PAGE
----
The three other women in Henry’s life are unsettling in varying degrees and he feels ill at ease around them. The dark haired, demonic sexpot who lives across the black hall is a “man-eater.” At one point Henry sleeps with her—or dreams that he sleeps with her and is pulled down into a pool of muck which appears in the center of his bed, the primordial ooze of sexual lust (as he is absorbed into her libido) or the swamp of sinful sensuality. Henry’s girlfriend Mary is nervous and shy, perhaps an epileptic, or the carrier of potential gross deformities in her genetic code. When Henry is invited over to her parents’ house for dinner, the severe mother accuses him of impregnating her daughter. In this stressful situation, he develops a nose-bleed. Nonetheless, he meekly accepts the responsibility for the thing at the hospital (“Mother, they’re not even sure it is a baby!”) which he has supposedly fathered. Subsequently, Mary and the little monstrosity (which resembles a foetal lamb with no limbs and a torso wrapped in bandages) move in with him. It moans, coughs, and gurgles incessantly, making sleep impossible for the young couple. Eventually, in the middle of a storm, Mary goes back tearfully to her parents’ house (also located in the blighted zone) to get some sleep, and leaves Henry to cope with their “baby,” which suddenly becomes sick without benefit of maternal care. Henry rigs up a vaporizer, but its condition only worsens and hideous sores, perhaps measles, cover its face and neck. Finally, out of curiosity or desperation, Henry cuts open the bandages on the torso with scissors. . .and the audience receives another dose of shocks.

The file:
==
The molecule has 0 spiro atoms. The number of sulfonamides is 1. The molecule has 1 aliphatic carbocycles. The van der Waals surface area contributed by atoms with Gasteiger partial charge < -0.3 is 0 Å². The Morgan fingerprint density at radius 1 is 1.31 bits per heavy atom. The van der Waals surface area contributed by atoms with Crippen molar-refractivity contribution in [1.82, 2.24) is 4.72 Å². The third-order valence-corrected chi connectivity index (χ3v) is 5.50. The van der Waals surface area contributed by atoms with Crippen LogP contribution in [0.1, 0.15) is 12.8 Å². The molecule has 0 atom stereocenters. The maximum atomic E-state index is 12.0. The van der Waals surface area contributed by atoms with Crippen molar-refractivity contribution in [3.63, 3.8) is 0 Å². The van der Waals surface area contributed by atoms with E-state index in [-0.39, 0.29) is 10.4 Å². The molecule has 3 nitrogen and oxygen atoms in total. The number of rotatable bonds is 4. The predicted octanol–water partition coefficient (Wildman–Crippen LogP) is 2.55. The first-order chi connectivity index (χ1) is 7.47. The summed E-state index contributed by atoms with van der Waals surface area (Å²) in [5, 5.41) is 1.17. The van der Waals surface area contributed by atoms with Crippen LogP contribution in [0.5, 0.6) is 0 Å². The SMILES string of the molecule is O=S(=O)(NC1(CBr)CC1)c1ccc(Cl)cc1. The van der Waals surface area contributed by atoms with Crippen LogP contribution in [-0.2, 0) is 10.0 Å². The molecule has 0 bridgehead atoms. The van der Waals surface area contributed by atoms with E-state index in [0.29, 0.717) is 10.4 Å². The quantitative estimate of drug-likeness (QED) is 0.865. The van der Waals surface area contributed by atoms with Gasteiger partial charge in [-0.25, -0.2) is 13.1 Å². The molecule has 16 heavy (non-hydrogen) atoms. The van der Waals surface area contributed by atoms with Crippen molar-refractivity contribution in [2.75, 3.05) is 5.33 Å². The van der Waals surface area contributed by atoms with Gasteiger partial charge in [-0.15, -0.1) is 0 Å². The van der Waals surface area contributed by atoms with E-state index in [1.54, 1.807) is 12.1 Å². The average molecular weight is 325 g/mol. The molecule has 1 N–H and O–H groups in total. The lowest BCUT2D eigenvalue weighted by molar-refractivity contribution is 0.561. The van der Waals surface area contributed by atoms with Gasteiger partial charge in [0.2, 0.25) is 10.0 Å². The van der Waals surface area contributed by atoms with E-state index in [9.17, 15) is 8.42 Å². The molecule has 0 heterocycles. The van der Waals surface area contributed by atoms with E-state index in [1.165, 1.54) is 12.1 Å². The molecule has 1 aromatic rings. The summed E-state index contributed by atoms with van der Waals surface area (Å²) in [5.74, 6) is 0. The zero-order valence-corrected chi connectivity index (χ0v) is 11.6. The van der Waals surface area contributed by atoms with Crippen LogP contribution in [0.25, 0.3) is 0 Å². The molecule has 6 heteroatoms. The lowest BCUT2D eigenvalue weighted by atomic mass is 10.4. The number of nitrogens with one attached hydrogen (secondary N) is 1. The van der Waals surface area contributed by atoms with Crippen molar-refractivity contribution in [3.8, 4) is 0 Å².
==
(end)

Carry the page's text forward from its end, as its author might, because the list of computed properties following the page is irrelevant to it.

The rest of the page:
Henry is, of course, a freakish character. A nightmarish environment could only spawn a freak. He finds mechanical devices potentially threatening and communication with his fellow denizens difficult. He moves like a zombie through his bizarre, frustrating encounters, wearing poorly fitting clothes, white socks, a pocket-protector pencil and pen pouch, a worried expression and a “fright-wig” of frizzy hair reminiscent of a pencil eraser. Indeed, the fright-wig hair style is appropriate for someone as paranoid as Henry. In another of the dreams within the dream, Henry imagines himself beheaded and (having fallen into a mud- puddle in an alley) found by a boy who takes it to a factory in the blighted zone where erasers are put on pencils. Naturally, Henry’s head provides A-1 eraser material, a metaphor for existential numbness and the loss of memory and creativity, as if a sort of petrification process had occurred and replaced the precious substance of intelligence in the honeycomb of the mind (or brain) with residual industrial muck. Corrosive modern society tends to transform people into objects, stripping away or leaching out the essential subtleties of being “human.”